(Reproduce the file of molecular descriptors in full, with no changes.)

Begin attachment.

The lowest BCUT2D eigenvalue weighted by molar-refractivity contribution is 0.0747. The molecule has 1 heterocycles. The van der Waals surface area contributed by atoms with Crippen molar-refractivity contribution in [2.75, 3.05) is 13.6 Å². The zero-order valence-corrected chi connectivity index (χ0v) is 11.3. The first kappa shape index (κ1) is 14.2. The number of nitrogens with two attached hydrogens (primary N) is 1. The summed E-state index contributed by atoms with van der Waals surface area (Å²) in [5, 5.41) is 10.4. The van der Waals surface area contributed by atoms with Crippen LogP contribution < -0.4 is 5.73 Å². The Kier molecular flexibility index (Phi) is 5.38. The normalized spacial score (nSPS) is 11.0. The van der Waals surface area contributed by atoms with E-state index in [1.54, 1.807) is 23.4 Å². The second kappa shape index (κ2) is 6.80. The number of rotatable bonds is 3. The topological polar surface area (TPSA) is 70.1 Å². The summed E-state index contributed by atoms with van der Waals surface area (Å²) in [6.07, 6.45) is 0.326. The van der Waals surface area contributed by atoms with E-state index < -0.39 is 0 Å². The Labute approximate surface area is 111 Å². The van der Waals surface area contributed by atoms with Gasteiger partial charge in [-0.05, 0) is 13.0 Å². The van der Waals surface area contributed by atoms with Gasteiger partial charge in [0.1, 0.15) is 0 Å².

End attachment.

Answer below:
The lowest BCUT2D eigenvalue weighted by molar-refractivity contribution is 0.0747. The molecule has 1 heterocycles. The van der Waals surface area contributed by atoms with Crippen molar-refractivity contribution in [2.75, 3.05) is 13.6 Å². The zero-order valence-corrected chi connectivity index (χ0v) is 11.3. The first kappa shape index (κ1) is 14.2. The number of nitrogens with two attached hydrogens (primary N) is 1. The summed E-state index contributed by atoms with van der Waals surface area (Å²) in [5, 5.41) is 10.4. The van der Waals surface area contributed by atoms with Crippen LogP contribution < -0.4 is 5.73 Å². The Kier molecular flexibility index (Phi) is 5.38. The normalized spacial score (nSPS) is 11.0. The van der Waals surface area contributed by atoms with E-state index in [1.54, 1.807) is 23.4 Å². The second kappa shape index (κ2) is 6.80. The number of rotatable bonds is 3. The topological polar surface area (TPSA) is 70.1 Å². The summed E-state index contributed by atoms with van der Waals surface area (Å²) in [6.07, 6.45) is 0.326. The van der Waals surface area contributed by atoms with E-state index < -0.39 is 0 Å². The Labute approximate surface area is 111 Å². The van der Waals surface area contributed by atoms with Gasteiger partial charge in [-0.05, 0) is 13.0 Å². The van der Waals surface area contributed by atoms with Gasteiger partial charge in [0.1, 0.15) is 0 Å².